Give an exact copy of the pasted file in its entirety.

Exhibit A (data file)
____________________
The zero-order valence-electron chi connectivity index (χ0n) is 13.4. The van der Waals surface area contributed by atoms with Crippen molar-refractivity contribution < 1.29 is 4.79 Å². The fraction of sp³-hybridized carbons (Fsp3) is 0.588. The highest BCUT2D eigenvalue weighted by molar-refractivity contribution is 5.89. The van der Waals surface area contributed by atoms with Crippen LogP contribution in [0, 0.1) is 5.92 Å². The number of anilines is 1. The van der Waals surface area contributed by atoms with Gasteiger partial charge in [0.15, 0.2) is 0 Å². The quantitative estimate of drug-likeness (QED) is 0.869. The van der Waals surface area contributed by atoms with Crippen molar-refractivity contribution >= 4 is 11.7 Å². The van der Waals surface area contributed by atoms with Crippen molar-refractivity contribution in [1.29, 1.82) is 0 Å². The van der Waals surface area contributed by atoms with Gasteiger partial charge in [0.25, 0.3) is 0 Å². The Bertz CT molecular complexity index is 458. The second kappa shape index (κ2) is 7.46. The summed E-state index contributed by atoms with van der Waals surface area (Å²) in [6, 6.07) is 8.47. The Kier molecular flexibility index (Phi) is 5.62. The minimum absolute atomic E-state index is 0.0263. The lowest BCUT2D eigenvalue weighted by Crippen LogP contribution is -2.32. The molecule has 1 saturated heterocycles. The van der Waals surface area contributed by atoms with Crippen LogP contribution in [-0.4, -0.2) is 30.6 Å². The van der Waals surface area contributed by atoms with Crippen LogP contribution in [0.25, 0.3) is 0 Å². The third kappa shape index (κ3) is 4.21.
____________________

The zero-order valence-electron chi connectivity index (χ0n) is 13.4. The van der Waals surface area contributed by atoms with Crippen molar-refractivity contribution < 1.29 is 4.79 Å². The fraction of sp³-hybridized carbons (Fsp3) is 0.588. The highest BCUT2D eigenvalue weighted by molar-refractivity contribution is 5.89. The van der Waals surface area contributed by atoms with Crippen LogP contribution in [0, 0.1) is 5.92 Å². The number of anilines is 1. The van der Waals surface area contributed by atoms with Gasteiger partial charge in [0.15, 0.2) is 0 Å². The quantitative estimate of drug-likeness (QED) is 0.869. The van der Waals surface area contributed by atoms with Crippen molar-refractivity contribution >= 4 is 11.7 Å². The van der Waals surface area contributed by atoms with Crippen molar-refractivity contribution in [1.29, 1.82) is 0 Å². The van der Waals surface area contributed by atoms with Gasteiger partial charge in [0.25, 0.3) is 0 Å². The Bertz CT molecular complexity index is 458. The second kappa shape index (κ2) is 7.46. The summed E-state index contributed by atoms with van der Waals surface area (Å²) in [6, 6.07) is 8.47. The Kier molecular flexibility index (Phi) is 5.62. The minimum absolute atomic E-state index is 0.0263. The lowest BCUT2D eigenvalue weighted by Crippen LogP contribution is -2.32. The molecule has 1 saturated heterocycles. The van der Waals surface area contributed by atoms with Crippen LogP contribution in [-0.4, -0.2) is 30.6 Å². The van der Waals surface area contributed by atoms with Crippen LogP contribution in [0.25, 0.3) is 0 Å². The third kappa shape index (κ3) is 4.21.